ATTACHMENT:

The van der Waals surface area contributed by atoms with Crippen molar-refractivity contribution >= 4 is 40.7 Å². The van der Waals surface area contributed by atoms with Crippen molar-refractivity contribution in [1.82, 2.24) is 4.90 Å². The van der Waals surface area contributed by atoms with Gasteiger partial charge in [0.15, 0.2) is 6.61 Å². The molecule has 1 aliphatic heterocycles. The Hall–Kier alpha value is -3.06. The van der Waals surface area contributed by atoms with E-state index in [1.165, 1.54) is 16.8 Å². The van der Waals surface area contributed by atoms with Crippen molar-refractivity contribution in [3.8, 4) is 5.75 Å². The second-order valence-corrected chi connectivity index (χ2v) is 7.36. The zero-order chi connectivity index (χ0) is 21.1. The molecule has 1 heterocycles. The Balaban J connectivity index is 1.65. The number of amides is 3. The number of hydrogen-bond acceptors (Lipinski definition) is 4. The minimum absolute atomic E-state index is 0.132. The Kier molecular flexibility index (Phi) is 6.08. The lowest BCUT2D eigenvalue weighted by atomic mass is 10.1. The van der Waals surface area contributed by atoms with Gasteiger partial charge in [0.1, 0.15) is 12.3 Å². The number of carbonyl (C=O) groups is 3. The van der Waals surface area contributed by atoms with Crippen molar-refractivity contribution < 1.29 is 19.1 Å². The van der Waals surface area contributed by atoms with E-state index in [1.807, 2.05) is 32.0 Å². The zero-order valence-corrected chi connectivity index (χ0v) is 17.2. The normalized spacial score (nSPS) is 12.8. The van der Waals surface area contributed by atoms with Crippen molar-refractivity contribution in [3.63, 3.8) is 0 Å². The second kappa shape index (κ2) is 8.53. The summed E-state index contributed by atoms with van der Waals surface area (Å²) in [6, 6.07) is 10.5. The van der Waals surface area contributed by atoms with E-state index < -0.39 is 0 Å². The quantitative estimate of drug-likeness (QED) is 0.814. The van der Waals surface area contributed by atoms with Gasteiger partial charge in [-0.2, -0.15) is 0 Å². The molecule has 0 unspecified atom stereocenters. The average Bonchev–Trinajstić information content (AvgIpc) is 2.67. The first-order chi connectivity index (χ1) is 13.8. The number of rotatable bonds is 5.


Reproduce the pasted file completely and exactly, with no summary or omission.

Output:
The van der Waals surface area contributed by atoms with Crippen molar-refractivity contribution >= 4 is 40.7 Å². The van der Waals surface area contributed by atoms with Crippen molar-refractivity contribution in [1.82, 2.24) is 4.90 Å². The van der Waals surface area contributed by atoms with Gasteiger partial charge in [0.15, 0.2) is 6.61 Å². The molecule has 1 aliphatic heterocycles. The Hall–Kier alpha value is -3.06. The van der Waals surface area contributed by atoms with E-state index in [1.165, 1.54) is 16.8 Å². The van der Waals surface area contributed by atoms with Crippen molar-refractivity contribution in [3.8, 4) is 5.75 Å². The second-order valence-corrected chi connectivity index (χ2v) is 7.36. The zero-order chi connectivity index (χ0) is 21.1. The molecule has 1 heterocycles. The Balaban J connectivity index is 1.65. The number of amides is 3. The number of hydrogen-bond acceptors (Lipinski definition) is 4. The minimum absolute atomic E-state index is 0.132. The Kier molecular flexibility index (Phi) is 6.08. The lowest BCUT2D eigenvalue weighted by atomic mass is 10.1. The van der Waals surface area contributed by atoms with Gasteiger partial charge in [0.1, 0.15) is 12.3 Å². The number of carbonyl (C=O) groups is 3. The van der Waals surface area contributed by atoms with Crippen molar-refractivity contribution < 1.29 is 19.1 Å². The van der Waals surface area contributed by atoms with E-state index in [1.807, 2.05) is 32.0 Å². The zero-order valence-corrected chi connectivity index (χ0v) is 17.2. The normalized spacial score (nSPS) is 12.8. The van der Waals surface area contributed by atoms with Crippen molar-refractivity contribution in [3.63, 3.8) is 0 Å². The second kappa shape index (κ2) is 8.53. The summed E-state index contributed by atoms with van der Waals surface area (Å²) in [6, 6.07) is 10.5. The van der Waals surface area contributed by atoms with E-state index < -0.39 is 0 Å². The quantitative estimate of drug-likeness (QED) is 0.814. The van der Waals surface area contributed by atoms with Gasteiger partial charge in [-0.2, -0.15) is 0 Å². The molecule has 0 unspecified atom stereocenters. The average Bonchev–Trinajstić information content (AvgIpc) is 2.67. The first-order chi connectivity index (χ1) is 13.8. The number of rotatable bonds is 5.